“We were let go after three weeks at a private RV park when we tried to discuss some issues with the managers. We were not doing the jobs we had been hired for,” she said, adding “This happened to two other couples and the managers were not rehired for the next season.”

Check workamping sites for positions.

When it comes to finding workamping positions, the Internet is a good starting point. Mary relies on HappyVagabonds.com, WorkersonWheels.com, and Facebook groups as well as state websites. Andrew looks at job postings on WorkamperNews.com and Coolworks.com to identify opportunities along with volunteer position postings on state park websites. “Sometimes other RVers will offer networking tips as well,” he said.

Decide what most matters to you.

Andrew said they first see if the geographic area is interesting, given they will be there for some time. Next comes considering the job duties and the number of hours. The couple prefers a part-time commitment. “For example, a basic janitorial at a campground is fine, but we are not interested in cleaning cabins,” Andrew explained. “We can be office workers, store clerks, and/or grounds crew, but aren’t keen to be direct sales —e.g. Christmas trees.”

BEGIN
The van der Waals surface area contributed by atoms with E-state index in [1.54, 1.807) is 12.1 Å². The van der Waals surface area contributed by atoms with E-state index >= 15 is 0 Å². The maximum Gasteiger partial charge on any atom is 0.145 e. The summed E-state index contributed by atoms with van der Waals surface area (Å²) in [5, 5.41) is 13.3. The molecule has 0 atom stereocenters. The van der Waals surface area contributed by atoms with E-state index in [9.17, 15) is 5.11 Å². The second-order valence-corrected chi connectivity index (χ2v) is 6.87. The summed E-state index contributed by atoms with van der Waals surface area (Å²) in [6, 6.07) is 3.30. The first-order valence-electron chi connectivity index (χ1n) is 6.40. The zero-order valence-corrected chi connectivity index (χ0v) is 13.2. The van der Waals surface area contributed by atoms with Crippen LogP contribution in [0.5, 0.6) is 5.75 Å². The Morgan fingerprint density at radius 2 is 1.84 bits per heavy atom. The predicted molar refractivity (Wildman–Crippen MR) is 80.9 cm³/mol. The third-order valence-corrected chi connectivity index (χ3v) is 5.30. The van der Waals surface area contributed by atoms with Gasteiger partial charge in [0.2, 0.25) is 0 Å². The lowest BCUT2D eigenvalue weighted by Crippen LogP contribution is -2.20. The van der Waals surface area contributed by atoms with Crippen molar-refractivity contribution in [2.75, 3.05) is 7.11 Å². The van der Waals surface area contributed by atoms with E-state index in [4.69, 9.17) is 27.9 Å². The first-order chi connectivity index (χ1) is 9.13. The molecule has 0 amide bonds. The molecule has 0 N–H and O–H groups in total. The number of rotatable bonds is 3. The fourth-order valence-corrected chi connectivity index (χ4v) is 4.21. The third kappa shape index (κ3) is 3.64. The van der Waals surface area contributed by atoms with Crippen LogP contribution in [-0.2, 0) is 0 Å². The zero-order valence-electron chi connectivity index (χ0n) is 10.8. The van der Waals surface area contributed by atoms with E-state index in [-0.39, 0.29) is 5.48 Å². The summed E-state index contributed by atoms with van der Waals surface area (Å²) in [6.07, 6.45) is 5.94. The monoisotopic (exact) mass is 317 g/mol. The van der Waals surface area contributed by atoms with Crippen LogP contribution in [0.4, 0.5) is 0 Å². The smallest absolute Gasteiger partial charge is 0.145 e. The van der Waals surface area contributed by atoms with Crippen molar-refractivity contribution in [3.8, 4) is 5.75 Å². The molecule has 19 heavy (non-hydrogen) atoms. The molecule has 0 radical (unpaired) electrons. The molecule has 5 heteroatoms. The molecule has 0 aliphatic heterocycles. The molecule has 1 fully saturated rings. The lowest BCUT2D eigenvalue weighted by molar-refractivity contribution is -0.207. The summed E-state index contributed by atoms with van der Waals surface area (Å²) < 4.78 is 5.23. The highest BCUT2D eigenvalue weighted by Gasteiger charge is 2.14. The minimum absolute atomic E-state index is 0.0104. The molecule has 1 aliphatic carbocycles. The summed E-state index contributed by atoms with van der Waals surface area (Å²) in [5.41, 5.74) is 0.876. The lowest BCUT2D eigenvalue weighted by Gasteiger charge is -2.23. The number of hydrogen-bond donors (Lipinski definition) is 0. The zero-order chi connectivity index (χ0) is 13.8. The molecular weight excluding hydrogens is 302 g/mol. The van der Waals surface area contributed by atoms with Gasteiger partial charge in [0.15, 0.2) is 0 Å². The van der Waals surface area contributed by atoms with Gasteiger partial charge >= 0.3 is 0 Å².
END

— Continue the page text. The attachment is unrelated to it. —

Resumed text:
Lastly, said Andrew, they consider the compensation and perks. Full hook-ups are a must, but anything extra is a bonus. The couple has an ample retirement to lean on and has done everything from volunteer-only gigs to all-hours-paid gigs.

Andrew and his wife have volunteered as state park campground hosts, handling jobs from janitorial and site maintenance to guest services, river outfitter shuttle driver, and waterfront director. The couple has also done a variety of site-plus-pay jobs: campground office staff, technical services (internet and cable system admin), restaurant work, and event center support.

work camping
Mary and Ronald Davidson have been living the full-time RV life since fall 2014. They have been workamping since 2016.

Mary retired from her medical career in April 2020, and now she and her husband workamp full-time. When they are looking for new positions, Mary said it’s all about location, location, location. She and her husband have accepted workamping jobs at state parks in Alaska, Texas, and Minnesota, at private RV parks, at a winery/event center, and even at a farm, handling everything from office and maintenance jobs to food preparation and event set-up.

Final tips

Andrew advised to always get the workamping agreement in writing before traveling to the job site. He recommends documenting all aspects of the job, including duties, responsibilities, prerequisites (e.g. CDL class), compensation, perks, start/end dates. While it’s not contractually binding, it helps ensure everyone is on the same page, he said.

“We have made good friends at most of our gigs which is like icing on the cake,” said Mary, adding, “Coworkers and supervisors can make all the difference in the experience. Also, keep an open mind because every park is different.”

For more information about workamping, check out our posts Mixing Business and Pleasure—Making Money While on the Road and Tips for Making Workamping Work for You.